Volunteering is worth £34bn a year in support of public services in the UK, new research by the innovation charity Nesta estimates.
The report, People Helping People, calls for the public sector to create more opportunities for people to support each other through social action, which is defined as regular informal and formal volunteering, and community action. Community action is giving unpaid help to support a community event, campaign or project run by neighbours.
Launching the report at an event in London yesterday hosted by Nesta and the Cabinet Office’s Centre for Social Action, Vicki Sellick, a director at Nesta and head of the Centre for Social Action Innovation Fund, said the £34bn worth of time given a year by volunteers included £22bn worth of formal volunteering, £10bn of informal volunteering and £2bn of community action.
The £34bn figure is an estimate of the economic output value of social action. It excludes charitable giving, which is worth around £10bn a year.
Nesta is running the Centre for Social Action Innovation Fund, in partnership with the Cabinet Office, which is worth £14m and has invested in more than 40 social action innovations so far.
“We know we are facing a constrained public purse. We are not suggesting social action is a panacea and it is not going to work everywhere, but we’ve seen huge action and we know peer support groups can make a huge difference,” Sellick said.
Dementia Friends, launched in February last year by the Alzheimer’s Society, was held up at the event as an example of partnership working across government departments with the voluntary sector. The initiative aims to create one million Dementia Friends, who volunteer and are given training to support people living with dementia.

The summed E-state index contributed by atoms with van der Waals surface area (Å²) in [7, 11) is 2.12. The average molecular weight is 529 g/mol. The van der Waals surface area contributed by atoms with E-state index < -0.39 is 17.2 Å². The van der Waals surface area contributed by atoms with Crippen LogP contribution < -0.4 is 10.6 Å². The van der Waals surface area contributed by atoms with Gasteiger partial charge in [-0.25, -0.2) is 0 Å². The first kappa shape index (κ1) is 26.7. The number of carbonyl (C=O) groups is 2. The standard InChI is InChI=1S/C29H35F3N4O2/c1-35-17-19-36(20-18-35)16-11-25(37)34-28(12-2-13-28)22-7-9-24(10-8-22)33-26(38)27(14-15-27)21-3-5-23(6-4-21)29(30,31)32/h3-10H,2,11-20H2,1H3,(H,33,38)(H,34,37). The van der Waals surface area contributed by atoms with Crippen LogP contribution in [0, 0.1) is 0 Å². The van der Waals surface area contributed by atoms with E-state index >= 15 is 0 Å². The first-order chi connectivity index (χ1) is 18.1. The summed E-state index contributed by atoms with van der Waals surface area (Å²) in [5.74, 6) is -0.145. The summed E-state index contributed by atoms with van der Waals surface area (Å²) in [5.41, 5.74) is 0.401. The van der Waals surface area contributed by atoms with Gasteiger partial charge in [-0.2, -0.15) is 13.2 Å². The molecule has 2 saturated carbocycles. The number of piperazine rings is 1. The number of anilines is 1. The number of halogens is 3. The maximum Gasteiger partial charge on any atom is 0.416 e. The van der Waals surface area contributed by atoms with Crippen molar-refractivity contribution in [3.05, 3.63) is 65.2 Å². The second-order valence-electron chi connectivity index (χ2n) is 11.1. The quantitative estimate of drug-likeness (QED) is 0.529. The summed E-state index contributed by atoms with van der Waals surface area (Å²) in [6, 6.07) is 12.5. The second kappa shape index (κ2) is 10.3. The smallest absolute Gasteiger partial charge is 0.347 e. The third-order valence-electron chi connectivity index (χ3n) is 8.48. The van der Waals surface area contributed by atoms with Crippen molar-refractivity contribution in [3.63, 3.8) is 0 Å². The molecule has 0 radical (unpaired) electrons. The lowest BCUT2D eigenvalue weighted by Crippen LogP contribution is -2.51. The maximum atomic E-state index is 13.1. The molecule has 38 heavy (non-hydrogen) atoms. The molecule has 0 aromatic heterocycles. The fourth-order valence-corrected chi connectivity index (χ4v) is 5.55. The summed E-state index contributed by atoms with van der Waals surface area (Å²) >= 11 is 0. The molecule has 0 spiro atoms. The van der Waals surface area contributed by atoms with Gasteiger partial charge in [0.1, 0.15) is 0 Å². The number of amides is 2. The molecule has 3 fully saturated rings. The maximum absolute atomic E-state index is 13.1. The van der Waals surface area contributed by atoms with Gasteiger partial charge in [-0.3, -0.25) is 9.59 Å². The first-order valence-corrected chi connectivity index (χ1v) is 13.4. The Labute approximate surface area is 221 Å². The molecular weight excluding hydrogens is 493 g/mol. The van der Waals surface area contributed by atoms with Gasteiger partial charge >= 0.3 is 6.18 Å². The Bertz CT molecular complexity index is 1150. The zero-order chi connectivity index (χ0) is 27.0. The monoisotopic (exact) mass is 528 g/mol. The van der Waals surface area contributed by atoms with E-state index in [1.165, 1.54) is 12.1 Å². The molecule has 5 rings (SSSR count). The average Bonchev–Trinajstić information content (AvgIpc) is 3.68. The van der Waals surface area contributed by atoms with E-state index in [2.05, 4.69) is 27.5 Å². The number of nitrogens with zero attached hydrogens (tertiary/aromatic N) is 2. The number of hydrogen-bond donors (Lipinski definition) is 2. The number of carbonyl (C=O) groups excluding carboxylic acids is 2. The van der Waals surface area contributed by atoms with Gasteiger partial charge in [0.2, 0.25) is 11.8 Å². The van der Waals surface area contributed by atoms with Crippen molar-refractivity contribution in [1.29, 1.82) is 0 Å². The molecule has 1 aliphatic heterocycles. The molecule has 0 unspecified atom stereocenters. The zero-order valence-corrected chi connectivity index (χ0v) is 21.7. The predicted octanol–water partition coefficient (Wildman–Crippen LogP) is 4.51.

The report argues that public services should embrace social action in order to increase the resources available to achieve social goals, bring in new expertise and knowledge, reach people that public services are not, and create better services and reciprocal value for the people who give their time.
Social action can “lead to a fundamental change in the way we respond to social needs and challenges”, it says.
Nesta’s report makes a number of recommendations on “making social action the new normal”. It says cultural change is needed to make social action a central consideration when authorities design public services, which needs to be championed from the top by national and local politician, and senior leaders in the public sector.
Staff need to be empowered to find areas where social action would improve services and the outcomes for individuals, it says, and evidence is needed to demonstrate the contribution of social action.
“The system wide changes needed to open up public services to social action won’t be easy to make, there are many challenges and tensions that are not simple to resolve,” the report says.